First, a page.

Then let's say I have my FTP app, a text editor, design tools all open. I can move them all to another desktop if I need to work in photoshop. Then all I need to do is swipe three fingers up to show all desktops and quickly and easily switch back and forth. You can have as many desktops as you need.

    The full screen apps are the ones I really like. Like I said before I have mail and my RSS reader full screen at all times and they're just one or two swipes away.

    Hope that helps and isn't confusing :/
     
  15. oo7ml thread starter macrumors 6502

    Joined:
    Jan 20, 2010
    #15
    Ok cool, thanks for explaining this to me...

    One last question (i hope)... when i shut down the mac, do all the desktops re-load when i turn it back on and are the app shortcuts saved at the bottom of each desktop...
     
  16. Makosuke macrumors 603

    Joined:
    Aug 15, 2001
    Location:
    The Cool Part of CA, USA
    #16
    On your last question, if I'm understanding correctly, then "mostly"; 10.7 will re-open whatever you had open at the time your computer was shut down (or will if you don't uncheck the box to prevent it--some people expect it to boot into a clean slate). Whether they'll open on the correct virtual desktop, however, I think depends on the app. In my admittedly limited testing (I very rarely shut down my MBP), some apps don't, so you need to re-push-around windows after a reboot.

    As for the bottom of the screen, I assume you're talking about the Dock. The Dock is not really like the Windows task bar in that way; it is universal across all desktops, and contains a set of app icons that may or may not be actually running, depending on open/quit state, indicated by a little light under the open ones. Minimized Windows can, depending on setting, either show up as little icons on one side of the Dock, or be invisible unless you invoke Expose for the windows (three-finger-swipe down, by default).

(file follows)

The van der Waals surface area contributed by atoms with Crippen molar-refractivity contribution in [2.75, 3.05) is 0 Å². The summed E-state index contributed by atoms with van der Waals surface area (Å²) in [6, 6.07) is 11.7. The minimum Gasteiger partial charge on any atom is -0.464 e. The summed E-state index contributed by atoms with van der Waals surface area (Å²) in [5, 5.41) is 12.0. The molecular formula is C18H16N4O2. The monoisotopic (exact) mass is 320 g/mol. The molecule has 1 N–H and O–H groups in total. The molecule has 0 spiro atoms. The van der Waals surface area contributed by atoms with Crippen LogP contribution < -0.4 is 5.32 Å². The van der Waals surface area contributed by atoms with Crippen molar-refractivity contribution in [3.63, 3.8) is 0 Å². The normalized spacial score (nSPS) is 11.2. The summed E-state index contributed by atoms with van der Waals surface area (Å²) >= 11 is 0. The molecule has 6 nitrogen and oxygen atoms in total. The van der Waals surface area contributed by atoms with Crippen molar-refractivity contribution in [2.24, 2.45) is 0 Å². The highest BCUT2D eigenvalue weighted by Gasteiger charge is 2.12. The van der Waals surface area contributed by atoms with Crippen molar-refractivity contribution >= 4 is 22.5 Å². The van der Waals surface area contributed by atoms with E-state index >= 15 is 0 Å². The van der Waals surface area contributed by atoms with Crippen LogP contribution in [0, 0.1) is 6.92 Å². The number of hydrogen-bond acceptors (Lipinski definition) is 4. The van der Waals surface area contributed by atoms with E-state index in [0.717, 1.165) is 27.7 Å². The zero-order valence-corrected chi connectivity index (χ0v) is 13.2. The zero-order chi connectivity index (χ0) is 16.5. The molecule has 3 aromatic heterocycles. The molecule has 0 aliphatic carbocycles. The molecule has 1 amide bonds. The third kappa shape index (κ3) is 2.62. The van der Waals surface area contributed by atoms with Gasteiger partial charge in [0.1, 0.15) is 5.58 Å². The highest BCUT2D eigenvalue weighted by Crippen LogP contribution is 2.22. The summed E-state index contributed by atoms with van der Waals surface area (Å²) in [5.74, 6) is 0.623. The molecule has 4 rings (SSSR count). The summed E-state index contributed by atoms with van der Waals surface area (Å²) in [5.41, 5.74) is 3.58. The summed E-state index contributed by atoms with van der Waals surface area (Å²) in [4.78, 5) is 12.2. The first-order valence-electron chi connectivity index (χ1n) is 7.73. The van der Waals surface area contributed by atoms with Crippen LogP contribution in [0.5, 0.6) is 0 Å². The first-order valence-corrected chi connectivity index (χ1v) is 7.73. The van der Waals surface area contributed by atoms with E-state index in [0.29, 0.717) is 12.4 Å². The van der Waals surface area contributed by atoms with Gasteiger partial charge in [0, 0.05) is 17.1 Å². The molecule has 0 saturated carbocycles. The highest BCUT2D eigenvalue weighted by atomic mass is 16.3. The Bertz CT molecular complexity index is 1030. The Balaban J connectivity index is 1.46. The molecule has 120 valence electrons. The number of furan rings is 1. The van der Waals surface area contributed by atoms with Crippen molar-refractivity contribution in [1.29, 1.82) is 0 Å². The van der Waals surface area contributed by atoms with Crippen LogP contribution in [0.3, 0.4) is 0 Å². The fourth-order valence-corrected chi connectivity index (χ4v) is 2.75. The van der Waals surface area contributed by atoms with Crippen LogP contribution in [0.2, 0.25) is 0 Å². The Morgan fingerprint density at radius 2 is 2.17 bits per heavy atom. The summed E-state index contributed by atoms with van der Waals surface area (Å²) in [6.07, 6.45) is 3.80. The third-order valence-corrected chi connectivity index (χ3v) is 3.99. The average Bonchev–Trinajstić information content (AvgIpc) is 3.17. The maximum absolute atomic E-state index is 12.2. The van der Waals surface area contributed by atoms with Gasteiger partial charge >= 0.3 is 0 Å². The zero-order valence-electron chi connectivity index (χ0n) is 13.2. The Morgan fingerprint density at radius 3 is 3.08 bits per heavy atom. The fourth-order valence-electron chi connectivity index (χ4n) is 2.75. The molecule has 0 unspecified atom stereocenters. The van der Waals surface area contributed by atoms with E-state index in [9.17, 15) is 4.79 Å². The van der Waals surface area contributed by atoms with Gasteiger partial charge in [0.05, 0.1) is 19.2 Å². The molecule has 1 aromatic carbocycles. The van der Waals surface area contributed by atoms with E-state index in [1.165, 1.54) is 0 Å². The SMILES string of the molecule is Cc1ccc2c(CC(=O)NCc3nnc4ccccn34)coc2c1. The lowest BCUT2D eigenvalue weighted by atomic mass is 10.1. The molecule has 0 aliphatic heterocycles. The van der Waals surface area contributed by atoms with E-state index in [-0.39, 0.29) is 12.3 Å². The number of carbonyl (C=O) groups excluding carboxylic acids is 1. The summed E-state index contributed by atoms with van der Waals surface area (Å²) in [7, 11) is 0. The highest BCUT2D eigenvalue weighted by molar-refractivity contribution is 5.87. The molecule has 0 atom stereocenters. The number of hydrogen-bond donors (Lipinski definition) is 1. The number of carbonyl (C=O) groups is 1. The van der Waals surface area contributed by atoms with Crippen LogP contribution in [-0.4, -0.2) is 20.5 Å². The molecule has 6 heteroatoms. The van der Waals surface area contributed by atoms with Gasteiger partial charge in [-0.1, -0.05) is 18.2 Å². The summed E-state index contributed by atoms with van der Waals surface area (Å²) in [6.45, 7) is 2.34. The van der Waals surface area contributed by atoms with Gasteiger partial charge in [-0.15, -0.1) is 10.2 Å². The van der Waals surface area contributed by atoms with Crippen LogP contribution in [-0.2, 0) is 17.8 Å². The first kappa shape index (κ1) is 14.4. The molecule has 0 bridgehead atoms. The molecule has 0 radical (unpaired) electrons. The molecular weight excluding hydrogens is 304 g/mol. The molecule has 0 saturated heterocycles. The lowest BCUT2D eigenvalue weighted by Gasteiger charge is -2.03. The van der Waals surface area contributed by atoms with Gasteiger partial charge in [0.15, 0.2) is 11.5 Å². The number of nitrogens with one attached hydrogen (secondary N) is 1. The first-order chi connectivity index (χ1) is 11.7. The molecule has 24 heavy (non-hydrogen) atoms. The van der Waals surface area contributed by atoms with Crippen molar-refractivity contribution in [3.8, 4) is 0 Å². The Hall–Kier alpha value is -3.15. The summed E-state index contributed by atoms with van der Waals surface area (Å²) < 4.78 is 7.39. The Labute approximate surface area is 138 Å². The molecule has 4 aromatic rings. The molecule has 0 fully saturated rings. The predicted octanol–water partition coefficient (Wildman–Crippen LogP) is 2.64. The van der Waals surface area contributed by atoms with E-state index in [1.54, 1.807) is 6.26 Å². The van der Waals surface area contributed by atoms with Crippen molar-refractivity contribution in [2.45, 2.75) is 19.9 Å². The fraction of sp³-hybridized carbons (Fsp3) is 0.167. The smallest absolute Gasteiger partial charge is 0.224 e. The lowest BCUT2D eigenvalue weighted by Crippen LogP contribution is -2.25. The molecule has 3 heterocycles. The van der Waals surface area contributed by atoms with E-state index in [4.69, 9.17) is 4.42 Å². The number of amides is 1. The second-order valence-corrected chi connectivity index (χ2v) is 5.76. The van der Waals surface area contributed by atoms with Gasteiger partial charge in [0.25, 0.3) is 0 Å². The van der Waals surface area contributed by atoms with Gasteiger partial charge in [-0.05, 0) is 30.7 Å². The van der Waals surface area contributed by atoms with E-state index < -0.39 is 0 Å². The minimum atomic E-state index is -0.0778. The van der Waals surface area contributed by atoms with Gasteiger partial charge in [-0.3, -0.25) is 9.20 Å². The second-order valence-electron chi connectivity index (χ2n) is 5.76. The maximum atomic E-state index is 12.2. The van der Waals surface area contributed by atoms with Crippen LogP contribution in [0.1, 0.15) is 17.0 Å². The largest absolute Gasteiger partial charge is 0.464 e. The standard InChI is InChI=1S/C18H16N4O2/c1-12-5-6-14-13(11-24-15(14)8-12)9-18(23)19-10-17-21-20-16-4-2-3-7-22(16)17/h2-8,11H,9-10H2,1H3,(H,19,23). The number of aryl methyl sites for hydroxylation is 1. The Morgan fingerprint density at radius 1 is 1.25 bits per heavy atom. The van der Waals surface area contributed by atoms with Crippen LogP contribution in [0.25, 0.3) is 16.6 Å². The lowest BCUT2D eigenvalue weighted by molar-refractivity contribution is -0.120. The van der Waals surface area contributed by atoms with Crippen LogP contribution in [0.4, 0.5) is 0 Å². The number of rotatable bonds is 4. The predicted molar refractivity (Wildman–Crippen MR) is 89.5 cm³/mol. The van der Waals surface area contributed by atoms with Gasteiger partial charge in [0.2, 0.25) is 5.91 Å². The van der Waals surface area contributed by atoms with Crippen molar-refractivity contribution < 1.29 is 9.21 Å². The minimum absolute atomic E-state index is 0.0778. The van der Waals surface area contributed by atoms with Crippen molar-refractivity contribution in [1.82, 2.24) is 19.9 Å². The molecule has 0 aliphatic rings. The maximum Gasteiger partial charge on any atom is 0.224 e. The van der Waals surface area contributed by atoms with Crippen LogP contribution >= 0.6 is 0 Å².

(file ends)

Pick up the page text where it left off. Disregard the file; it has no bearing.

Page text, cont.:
So yes, the shortcuts (Dock icons) are saved across reboots, but they will always be the same across all desktops. Clicking an open app's icon will move you to the desktop with its windows and bring all its windows to the front. If it is spread across multiple windows, clicking it repeatedly will cycle through the desktops containing its windows.

    Pro tip: The bottom of the screen is the default Dock location, but you have the option of having it on either side of the screen, and from a purely logical standpoint on a widescreen monitor (especially a small one) vertical screen real estate is far more valuable in most apps than horizontal. It therefore makes more sense to have it on the side, which I forced myself to get used to and was happy that I did. I chose right since menu items fill from the left.


    Also, just to chime in, since I maintain a lot of both Windows and Mac machines at work:

    You're talking about shutting down, but that really is rarely something you need to do. Macs enter and exit sleep mode VERY reliably, and have for years, so most Mac users just put their computer to sleep when they're not using it--the power draw is very similar, and wake time is maybe a second or two, depending on configuration. Just closing the lid on a laptop is a completely reliable way to sleep it (opening will auto-wake).